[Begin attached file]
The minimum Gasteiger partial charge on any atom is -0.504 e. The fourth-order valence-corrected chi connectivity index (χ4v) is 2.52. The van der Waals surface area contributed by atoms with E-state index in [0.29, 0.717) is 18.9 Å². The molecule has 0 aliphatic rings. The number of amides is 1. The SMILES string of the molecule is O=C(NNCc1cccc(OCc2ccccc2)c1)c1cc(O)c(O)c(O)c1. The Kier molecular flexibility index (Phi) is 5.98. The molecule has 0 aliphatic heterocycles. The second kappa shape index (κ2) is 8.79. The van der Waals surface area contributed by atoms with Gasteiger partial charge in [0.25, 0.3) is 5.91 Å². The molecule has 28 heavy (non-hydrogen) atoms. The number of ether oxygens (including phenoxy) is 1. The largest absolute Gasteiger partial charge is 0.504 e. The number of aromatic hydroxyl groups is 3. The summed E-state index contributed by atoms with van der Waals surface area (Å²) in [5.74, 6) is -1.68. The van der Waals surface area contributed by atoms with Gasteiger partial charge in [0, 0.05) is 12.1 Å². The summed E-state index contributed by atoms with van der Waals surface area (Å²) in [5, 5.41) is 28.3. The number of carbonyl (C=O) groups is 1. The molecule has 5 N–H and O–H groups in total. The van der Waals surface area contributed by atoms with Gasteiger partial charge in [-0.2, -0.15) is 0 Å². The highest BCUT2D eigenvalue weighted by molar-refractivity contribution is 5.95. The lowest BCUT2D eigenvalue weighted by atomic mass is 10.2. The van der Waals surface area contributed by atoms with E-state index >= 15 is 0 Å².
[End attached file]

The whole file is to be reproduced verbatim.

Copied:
The minimum Gasteiger partial charge on any atom is -0.504 e. The fourth-order valence-corrected chi connectivity index (χ4v) is 2.52. The van der Waals surface area contributed by atoms with E-state index in [0.29, 0.717) is 18.9 Å². The molecule has 0 aliphatic rings. The number of amides is 1. The SMILES string of the molecule is O=C(NNCc1cccc(OCc2ccccc2)c1)c1cc(O)c(O)c(O)c1. The Kier molecular flexibility index (Phi) is 5.98. The molecule has 0 aliphatic heterocycles. The second kappa shape index (κ2) is 8.79. The van der Waals surface area contributed by atoms with Gasteiger partial charge in [0.25, 0.3) is 5.91 Å². The molecule has 28 heavy (non-hydrogen) atoms. The number of ether oxygens (including phenoxy) is 1. The largest absolute Gasteiger partial charge is 0.504 e. The number of aromatic hydroxyl groups is 3. The summed E-state index contributed by atoms with van der Waals surface area (Å²) in [5.74, 6) is -1.68. The van der Waals surface area contributed by atoms with Gasteiger partial charge in [0, 0.05) is 12.1 Å². The summed E-state index contributed by atoms with van der Waals surface area (Å²) in [5, 5.41) is 28.3. The number of carbonyl (C=O) groups is 1. The molecule has 5 N–H and O–H groups in total. The van der Waals surface area contributed by atoms with Gasteiger partial charge in [-0.2, -0.15) is 0 Å². The highest BCUT2D eigenvalue weighted by molar-refractivity contribution is 5.95. The lowest BCUT2D eigenvalue weighted by atomic mass is 10.2. The van der Waals surface area contributed by atoms with E-state index >= 15 is 0 Å².